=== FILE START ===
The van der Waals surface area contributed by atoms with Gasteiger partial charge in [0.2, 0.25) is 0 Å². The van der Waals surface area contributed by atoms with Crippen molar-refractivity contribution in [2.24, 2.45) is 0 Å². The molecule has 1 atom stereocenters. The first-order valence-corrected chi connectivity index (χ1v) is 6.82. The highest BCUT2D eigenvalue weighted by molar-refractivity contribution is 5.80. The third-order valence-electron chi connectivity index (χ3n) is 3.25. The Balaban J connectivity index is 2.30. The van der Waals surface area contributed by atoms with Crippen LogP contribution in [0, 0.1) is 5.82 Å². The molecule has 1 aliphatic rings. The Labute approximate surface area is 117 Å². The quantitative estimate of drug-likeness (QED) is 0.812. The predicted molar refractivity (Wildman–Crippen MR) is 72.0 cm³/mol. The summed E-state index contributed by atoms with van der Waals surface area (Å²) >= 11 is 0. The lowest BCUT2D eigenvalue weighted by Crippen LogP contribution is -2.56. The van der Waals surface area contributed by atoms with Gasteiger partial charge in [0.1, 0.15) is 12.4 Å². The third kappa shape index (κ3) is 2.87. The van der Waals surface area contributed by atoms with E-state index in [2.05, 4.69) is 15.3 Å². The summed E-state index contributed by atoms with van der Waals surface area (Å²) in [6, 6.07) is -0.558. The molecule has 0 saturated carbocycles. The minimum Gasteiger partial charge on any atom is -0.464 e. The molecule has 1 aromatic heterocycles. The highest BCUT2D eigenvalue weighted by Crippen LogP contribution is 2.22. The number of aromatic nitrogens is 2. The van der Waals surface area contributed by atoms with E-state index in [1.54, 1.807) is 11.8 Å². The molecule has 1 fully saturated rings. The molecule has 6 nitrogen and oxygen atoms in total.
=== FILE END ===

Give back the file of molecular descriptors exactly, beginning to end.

The van der Waals surface area contributed by atoms with Gasteiger partial charge in [0.2, 0.25) is 0 Å². The van der Waals surface area contributed by atoms with Crippen molar-refractivity contribution in [2.24, 2.45) is 0 Å². The molecule has 1 atom stereocenters. The first-order valence-corrected chi connectivity index (χ1v) is 6.82. The highest BCUT2D eigenvalue weighted by molar-refractivity contribution is 5.80. The third-order valence-electron chi connectivity index (χ3n) is 3.25. The Balaban J connectivity index is 2.30. The van der Waals surface area contributed by atoms with Crippen LogP contribution in [0, 0.1) is 5.82 Å². The molecule has 1 aliphatic rings. The Labute approximate surface area is 117 Å². The quantitative estimate of drug-likeness (QED) is 0.812. The predicted molar refractivity (Wildman–Crippen MR) is 72.0 cm³/mol. The summed E-state index contributed by atoms with van der Waals surface area (Å²) >= 11 is 0. The lowest BCUT2D eigenvalue weighted by Crippen LogP contribution is -2.56. The van der Waals surface area contributed by atoms with Gasteiger partial charge in [0.1, 0.15) is 12.4 Å². The third kappa shape index (κ3) is 2.87. The van der Waals surface area contributed by atoms with E-state index in [2.05, 4.69) is 15.3 Å². The summed E-state index contributed by atoms with van der Waals surface area (Å²) in [6, 6.07) is -0.558. The molecule has 0 saturated carbocycles. The minimum Gasteiger partial charge on any atom is -0.464 e. The molecule has 1 aromatic heterocycles. The highest BCUT2D eigenvalue weighted by Crippen LogP contribution is 2.22. The number of aromatic nitrogens is 2. The van der Waals surface area contributed by atoms with E-state index in [1.54, 1.807) is 11.8 Å². The molecule has 1 fully saturated rings. The molecule has 6 nitrogen and oxygen atoms in total.